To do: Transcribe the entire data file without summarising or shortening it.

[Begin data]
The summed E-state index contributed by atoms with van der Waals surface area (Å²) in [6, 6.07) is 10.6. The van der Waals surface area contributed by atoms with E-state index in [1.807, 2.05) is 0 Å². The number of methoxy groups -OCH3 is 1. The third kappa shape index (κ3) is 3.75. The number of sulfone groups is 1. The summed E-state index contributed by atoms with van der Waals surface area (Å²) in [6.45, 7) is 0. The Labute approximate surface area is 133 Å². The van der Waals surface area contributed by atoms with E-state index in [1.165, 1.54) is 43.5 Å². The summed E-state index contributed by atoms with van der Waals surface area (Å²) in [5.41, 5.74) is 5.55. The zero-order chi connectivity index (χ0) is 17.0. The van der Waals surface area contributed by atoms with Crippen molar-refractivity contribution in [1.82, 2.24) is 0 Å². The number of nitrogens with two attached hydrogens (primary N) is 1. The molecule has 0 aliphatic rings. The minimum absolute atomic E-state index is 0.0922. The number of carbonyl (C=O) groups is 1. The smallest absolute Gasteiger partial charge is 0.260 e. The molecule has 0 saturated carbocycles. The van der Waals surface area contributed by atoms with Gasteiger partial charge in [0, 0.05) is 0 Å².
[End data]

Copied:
The summed E-state index contributed by atoms with van der Waals surface area (Å²) in [6, 6.07) is 10.6. The van der Waals surface area contributed by atoms with E-state index in [1.807, 2.05) is 0 Å². The number of methoxy groups -OCH3 is 1. The third kappa shape index (κ3) is 3.75. The number of sulfone groups is 1. The summed E-state index contributed by atoms with van der Waals surface area (Å²) in [6.45, 7) is 0. The Labute approximate surface area is 133 Å². The van der Waals surface area contributed by atoms with E-state index in [1.165, 1.54) is 43.5 Å². The summed E-state index contributed by atoms with van der Waals surface area (Å²) in [5.41, 5.74) is 5.55. The zero-order chi connectivity index (χ0) is 17.0. The van der Waals surface area contributed by atoms with Crippen molar-refractivity contribution in [1.82, 2.24) is 0 Å². The number of nitrogens with two attached hydrogens (primary N) is 1. The molecule has 0 aliphatic rings. The minimum absolute atomic E-state index is 0.0922. The number of carbonyl (C=O) groups is 1. The smallest absolute Gasteiger partial charge is 0.260 e. The molecule has 0 saturated carbocycles. The van der Waals surface area contributed by atoms with Gasteiger partial charge in [0, 0.05) is 0 Å².